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Most College Students Are Women: Implications for Teaching, Learning, and Policy

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Overview

"What are the realities behind recent press reports suggesting that women students have taken over higher education, both outnumbering males and academically outperforming them? Does women's development during college diverge from the commonly accepted model of cognitive growth? Does pedagogy in higher education take into account their different ways of knowing? Are there still barriers to women's educational achievement?" "In answering these questions, this book's overarching message is that the application of research on women's college experiences has enriched teaching and learning for all students. It describes the broad benefits of new pedagogical models, and how feminist education aligns with the new call for civic education for all students." The book also examines conditions and disciplines that remain barriers for women's educational success, particularly in quantitative and scientific fields. It explores problems that arise at the intersection of race and gender and offers some transformative approaches. It considers the impact of the campus environment - such as the rise of binge drinking, sexual assault, and homophobic behaviors - on women students' progress, and suggests means for improving the peer culture for all students.
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Editorial Reviews

From the Publisher
"Overall, Most College Students are Women is a good primer for those unfamiliar with scholarship about transformative pedagogy (including feminist pedagogy), adult learning and development, and the current status of women students in the academy. The text is well written and well organized... I applaud the editors' efforsts to include authors at a variety of points in their academic careers. Opportunities are rare for newer scholars to contribute to a volume of this nature, one that is likely to be used in diversity and social justice courses in higher education."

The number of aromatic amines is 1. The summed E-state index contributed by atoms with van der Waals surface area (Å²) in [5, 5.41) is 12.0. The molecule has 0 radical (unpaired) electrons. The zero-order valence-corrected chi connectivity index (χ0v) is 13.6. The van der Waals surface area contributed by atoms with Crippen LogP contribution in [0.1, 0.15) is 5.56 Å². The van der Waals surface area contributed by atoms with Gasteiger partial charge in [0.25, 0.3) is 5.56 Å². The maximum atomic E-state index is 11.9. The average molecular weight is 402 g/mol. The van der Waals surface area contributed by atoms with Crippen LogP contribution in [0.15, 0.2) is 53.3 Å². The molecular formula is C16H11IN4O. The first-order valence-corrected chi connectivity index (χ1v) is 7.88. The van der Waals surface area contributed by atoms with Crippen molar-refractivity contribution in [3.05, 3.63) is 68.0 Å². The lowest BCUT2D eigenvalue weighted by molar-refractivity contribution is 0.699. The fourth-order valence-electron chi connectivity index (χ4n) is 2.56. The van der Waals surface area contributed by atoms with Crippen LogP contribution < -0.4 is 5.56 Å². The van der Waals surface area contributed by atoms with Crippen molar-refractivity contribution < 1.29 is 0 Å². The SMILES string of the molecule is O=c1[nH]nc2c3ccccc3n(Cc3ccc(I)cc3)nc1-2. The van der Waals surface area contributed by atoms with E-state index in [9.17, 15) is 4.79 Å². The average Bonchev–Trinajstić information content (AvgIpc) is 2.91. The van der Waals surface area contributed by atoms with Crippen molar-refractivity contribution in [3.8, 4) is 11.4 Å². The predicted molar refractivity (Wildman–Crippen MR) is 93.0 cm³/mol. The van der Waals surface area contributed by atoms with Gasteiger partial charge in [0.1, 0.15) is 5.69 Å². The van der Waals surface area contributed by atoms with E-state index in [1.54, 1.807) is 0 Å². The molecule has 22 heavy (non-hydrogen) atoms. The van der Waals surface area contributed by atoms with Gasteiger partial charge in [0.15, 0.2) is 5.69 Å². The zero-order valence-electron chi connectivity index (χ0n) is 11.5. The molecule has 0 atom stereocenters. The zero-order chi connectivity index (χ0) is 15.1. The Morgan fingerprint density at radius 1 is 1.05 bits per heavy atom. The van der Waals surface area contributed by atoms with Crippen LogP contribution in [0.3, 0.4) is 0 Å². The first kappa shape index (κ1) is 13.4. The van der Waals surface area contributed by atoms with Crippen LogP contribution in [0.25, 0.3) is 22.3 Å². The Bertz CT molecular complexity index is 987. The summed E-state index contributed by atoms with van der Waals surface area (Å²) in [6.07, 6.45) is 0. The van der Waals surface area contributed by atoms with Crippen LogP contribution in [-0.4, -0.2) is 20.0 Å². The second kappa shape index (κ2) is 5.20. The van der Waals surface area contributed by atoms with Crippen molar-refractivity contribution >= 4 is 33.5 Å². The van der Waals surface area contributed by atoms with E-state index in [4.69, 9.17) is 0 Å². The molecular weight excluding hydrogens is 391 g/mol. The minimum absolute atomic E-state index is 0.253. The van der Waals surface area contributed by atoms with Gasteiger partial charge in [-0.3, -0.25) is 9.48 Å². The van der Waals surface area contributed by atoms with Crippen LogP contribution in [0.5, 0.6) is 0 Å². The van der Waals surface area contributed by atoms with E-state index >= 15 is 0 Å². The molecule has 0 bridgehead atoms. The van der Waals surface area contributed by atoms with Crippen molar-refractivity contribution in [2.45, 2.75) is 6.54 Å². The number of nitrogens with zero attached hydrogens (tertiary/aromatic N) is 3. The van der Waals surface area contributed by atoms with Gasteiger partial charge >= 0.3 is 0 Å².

"One of the real strengths underlying most of the articles in this volume is the reliance on women’s reflections upon and perceptions of the learning environment. By providing women learners’ own perspectives on their classroom experiences within the context of educational research and theory, the contributors present a powerful look at the impact of pedagogical strategy with relation to multiple disciplines. As an educator and a learner, I appreciate the real-life experiences provided in this book. Practitioners in higher education have a great deal to learn about their students and their learning experiences. All things considered, this is a great collection for both feminists and those who don’t identify as such. I am excited to share this text with my co-workers in women’s studies and my fellow students and professors in adult education. I look forward to implementing some of the suggested practices next semester."

"The thesis is a common one: we must design new systems that integrate in- and out-of-class learning and unite student- and academic-affairs professionals. Not a how-to guide by any means, the editors use this text to prescribe steps for advisors, advising administrators, and curriculum design committees interested in building more integrative coursework and academic support. Meanwhile, this volume’s rich value comes from exposing readers to the research, practice, and praxis in the education of women. An academic advisor would benefit from fluency with this text’s language (disciplinary and interdisciplinary, in and out of feminist studies), its perspectives, trends over time, and recommendations for future practice, since most college students are women."